Happy 45th: Jethro Tull, Benefit
45 years ago today, Jethro Tull released their third album…in America, anyway. Somehow or other, Benefit managed to make it into Stateside stores several days before it landed on shelves in the UK, which it didn’t see release until May 1.
It’s interesting that frontman Ian Anderson has described Benefit as being a darker album than 1969’s Stand Up, attributing the change in tone to the band’s frustration with the music business and the pressures of a massive American tour. Guitarist Martin Barre has actually described it as being an easier album to create than its predecessor, thanks to Stand Up having been such a success.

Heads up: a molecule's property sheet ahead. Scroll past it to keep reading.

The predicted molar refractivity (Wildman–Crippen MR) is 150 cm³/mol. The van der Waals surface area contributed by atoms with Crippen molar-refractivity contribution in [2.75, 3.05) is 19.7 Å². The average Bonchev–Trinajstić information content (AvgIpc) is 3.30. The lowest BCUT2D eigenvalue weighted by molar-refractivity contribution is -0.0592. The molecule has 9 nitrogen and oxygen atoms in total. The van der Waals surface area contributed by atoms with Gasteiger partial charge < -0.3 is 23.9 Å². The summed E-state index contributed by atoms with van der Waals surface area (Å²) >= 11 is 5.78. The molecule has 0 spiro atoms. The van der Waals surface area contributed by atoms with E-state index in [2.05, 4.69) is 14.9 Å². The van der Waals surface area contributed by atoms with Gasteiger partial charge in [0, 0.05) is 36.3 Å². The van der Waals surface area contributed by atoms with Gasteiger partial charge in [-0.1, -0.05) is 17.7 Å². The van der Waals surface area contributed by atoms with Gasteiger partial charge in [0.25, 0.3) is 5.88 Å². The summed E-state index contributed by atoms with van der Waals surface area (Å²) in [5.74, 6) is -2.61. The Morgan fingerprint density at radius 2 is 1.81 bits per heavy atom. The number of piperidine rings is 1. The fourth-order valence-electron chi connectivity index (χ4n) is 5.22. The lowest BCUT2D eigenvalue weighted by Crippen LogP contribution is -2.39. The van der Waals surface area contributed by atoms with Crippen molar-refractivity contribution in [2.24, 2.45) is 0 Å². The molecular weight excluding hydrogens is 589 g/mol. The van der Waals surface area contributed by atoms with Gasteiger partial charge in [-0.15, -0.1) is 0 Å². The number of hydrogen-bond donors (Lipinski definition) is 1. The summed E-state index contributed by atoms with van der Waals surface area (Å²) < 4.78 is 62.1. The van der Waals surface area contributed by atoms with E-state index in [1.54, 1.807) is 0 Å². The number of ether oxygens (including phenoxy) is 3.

Whichever musician’s opinion is right –and they’re probably both right, really – it’s evident from the resulting album that Jethro Tull enjoyed the opportunity to explore their music a bit more in the studio. Granted, Anderson’s opinions of the band tend to focus on the fact that it was a stage in their evolution rather than the quality of the music, which seem to hint at it not necessarily being his favorite of Tull’s efforts.
The critics didn’t exactly have a love affair with Benefit, but – as ever – their opinions didn’t stop the fans from eating it up: the album turned out to be the first million seller in Jethro Tull’s catalog.